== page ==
Hush-hush reading

I can recommend the new book “The League: The True Story of Average Americans on the Hunt for WWI Spies,” by Bill Mills. It’s a bit dry, but I just finished “Waiting for Sunrise,” novelist William Boyd’s thriller about spies during World War I (the hero is manipulated into spying for the British and at one point has to crawl around No Man’s Land, trying to go missing without actually getting lost). So my perspective might be a little off in that regard.

Certainly I had never heard of the American Protective League — volunteers willing to work for free, skulking around after their fellow citizens, sneaking into their homes, trying to grab them off the street. All you had to say was, I heard him talking trash about President Wilson, and you could get the guy who was flirting with your wife hauled off to jail.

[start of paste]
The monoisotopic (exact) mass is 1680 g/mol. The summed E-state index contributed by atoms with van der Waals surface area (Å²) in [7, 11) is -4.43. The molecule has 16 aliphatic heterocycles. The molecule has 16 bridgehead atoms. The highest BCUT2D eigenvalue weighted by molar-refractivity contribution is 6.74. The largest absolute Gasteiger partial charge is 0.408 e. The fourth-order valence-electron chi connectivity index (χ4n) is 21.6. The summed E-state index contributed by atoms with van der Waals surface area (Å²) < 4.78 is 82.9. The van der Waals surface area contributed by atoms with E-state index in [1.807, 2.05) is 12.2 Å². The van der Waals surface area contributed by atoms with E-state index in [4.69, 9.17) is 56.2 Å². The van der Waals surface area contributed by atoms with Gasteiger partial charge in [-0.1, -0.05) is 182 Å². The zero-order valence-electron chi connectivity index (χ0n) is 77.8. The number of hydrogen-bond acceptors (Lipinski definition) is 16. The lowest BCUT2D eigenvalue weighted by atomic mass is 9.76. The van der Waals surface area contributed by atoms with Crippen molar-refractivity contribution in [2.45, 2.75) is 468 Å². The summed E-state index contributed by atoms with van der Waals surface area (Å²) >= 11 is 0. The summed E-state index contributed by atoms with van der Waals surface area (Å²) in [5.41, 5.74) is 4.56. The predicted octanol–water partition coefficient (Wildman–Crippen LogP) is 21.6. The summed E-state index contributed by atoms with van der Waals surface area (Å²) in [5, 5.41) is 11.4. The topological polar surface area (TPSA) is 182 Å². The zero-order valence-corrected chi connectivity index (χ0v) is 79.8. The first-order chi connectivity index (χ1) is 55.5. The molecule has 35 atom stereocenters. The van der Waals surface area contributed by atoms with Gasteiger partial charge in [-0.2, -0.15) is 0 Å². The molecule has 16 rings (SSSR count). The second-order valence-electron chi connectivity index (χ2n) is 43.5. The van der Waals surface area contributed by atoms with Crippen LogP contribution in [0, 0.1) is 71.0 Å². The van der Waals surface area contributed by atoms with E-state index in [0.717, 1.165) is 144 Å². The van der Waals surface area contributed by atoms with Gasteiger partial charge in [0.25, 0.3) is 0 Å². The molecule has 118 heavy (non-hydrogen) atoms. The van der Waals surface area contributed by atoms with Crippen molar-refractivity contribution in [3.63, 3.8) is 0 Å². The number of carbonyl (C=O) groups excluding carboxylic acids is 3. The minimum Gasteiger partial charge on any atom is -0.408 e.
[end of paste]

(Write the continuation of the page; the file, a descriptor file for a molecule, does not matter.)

It’s appalling. Americans have a fundamental right to be obnoxious loudmouths.

But I also was not aware of the terrible toll on American industry from saboteurs, and I now take a very dim view of the Wobblies.

Read “The League” — or “Waiting for Sunrise” — and tell me what you think.


7 thoughts on “Hush-hush reading

  1. Wm. Boyd’s Waiting for Sunrise is hls his best effort. Doesn’t hold a candlo to either of his earlier farces An Ice Cream War about the First World War in East Africa, or A Good Man in Africa which punches holes in western fiplomatic pomposity in the post-colonial era. The latter book was turned into a more than respectable film starring Sean Connery, John Lithgow, Lew Gossett, Jr., and Dianna Rigg..

    I am familiar with the America Protective League, a product of hyper-partriotiic paranoia generated by the Creel Committee and other propaganda efforts by the Wilson administraton driven by almost irrational fear that millions of newly arrived Euopean immigrants would not support the war effort.



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